The U.S. Senate Committee on Environment & Public Works held a hearing focused on identifying opportunities for expanding the recycling and reuse of electronics within the U.S. to help our country meet its climate goals and ensure a secure and stable supply chain for critical minerals. The committee, chaired by longtime ISRI ally Sen. Tom Carper (D-DE), included Ranking Member Sen. Shelley Capito (R-WV), Sen. Pete Ricketts (R-NE), Sen. Mark Kelly (D-AZ) and Sen. Dan Sullivan (R-AK).
The panel before the committee included ISRI members Ajay Kochhar, president, CEO, and co-founder of Li-Cycle, Craig Boswell, P.E., president and co-founder of HOBI International.
“The evolution and constantly shifting information technology market has been truly breathtaking during the past few years,” Boswell said, noting the growth has led to challenges in the U.S. “These challenges could see even more dramatic shifts in the industry in the upcoming years and impede the ability of the industry to grow to meet the ever-increasing demand…It is vital that manufacturers increase their focus on sustainability…to ensure these innovative products that improve our lives are easily disassembled, reused, and ultimately recycled. Designing these products for sustainability and recycling is both good for the bottom-line and for the environment and is essential in realizing the tremendous benefit that recovered products represent in the critical mineral supply chain.”
Boswell focused his testimony on:
- The expanded use of embedded Lithium Ion and Lithium primary batteries.
- Manufacturers increase their focus on sustainability of their products by incorporating Design for Recycling® concepts at the earliest part of research and development.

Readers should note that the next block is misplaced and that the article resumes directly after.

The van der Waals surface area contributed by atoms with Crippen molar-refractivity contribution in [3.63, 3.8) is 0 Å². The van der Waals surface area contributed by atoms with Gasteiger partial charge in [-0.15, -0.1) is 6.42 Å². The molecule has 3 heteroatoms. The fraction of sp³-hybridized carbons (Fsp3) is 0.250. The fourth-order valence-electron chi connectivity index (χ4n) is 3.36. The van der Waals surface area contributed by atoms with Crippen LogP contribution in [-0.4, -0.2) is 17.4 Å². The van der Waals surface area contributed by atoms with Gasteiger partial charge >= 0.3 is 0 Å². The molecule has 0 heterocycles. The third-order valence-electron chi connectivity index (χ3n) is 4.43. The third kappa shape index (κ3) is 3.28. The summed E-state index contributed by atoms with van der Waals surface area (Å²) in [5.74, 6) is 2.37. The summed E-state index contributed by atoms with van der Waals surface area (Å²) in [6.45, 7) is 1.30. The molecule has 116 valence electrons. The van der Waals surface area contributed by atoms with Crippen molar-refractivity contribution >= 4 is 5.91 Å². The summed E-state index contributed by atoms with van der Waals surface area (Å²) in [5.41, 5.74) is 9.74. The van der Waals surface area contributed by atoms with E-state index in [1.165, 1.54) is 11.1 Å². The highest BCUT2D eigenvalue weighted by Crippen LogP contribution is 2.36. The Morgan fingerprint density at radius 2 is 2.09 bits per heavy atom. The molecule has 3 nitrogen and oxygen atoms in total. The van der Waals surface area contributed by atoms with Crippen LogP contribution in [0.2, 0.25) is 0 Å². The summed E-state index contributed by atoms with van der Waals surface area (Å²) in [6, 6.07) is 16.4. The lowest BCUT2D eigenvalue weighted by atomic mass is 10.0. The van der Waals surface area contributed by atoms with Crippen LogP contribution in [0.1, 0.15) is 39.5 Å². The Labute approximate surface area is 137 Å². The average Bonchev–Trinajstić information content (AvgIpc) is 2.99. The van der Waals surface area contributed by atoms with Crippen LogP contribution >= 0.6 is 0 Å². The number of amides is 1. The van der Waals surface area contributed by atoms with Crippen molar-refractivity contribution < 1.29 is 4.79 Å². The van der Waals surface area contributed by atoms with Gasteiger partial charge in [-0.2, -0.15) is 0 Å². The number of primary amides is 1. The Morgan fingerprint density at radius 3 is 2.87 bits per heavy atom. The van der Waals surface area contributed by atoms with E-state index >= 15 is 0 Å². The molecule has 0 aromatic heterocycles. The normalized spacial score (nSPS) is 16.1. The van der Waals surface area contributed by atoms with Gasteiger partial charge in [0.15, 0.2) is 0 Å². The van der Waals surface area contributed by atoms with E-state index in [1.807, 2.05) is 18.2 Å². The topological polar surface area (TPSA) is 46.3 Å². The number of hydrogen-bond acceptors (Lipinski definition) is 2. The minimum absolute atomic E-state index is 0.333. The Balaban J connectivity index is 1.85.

Kochhar agreed with Boswell, adding “We believe that establishing policies and incentives to support environmentally friendly recycling solutions and encouraging automakers and battery manufacturers to use recycled material are vitally important to support the clean energy transition,” he said. “These actions will be critical to accelerating the successful future of this emerging industry, an industry which is essential to the future of our planet.”
He also outlined key initiatives to support battery recycling which include:
- Defined responsibility for end-of-life battery management.
- Incentivizing battery recycling centers.
- Landfilling of lithium-ion batteries should be strongly discouraged.
- Incentivize recycling that meets the highest environmental standards.
- Requiring minimum recycled content in new batteries.
- Clear and consistent regulations on the movement of batteries and black mass.
The Senate Committee probed and dug deeper on certain issues including:
- Does existing federal legislation provide good direction?
- Should Congress require manufacturers to fund municipal recycling?
- What are key actions Congress should consider to improve circularity, shore domestic supply of critical minerals and reuse?
- Is manufacturing looking at end of life for growing electrification of items?
Carper ended the hearing with a quote, “Amidst adversity there is opportunity.”
There is bipartisan support for the U.S. to transition to a decarbonized economy and the recycled materials industry has an integral role in providing the high-quality materials, especially for batteries and electric vehicles, to the manufacturing sector to help achieve this goal. The recycled materials industry must be a part of policy discussions and decisions that affect electrification and batteries, and are related to meeting national commitments to transition to a decarbonized economy by maintaining a safe and stable manufacturing supply chain.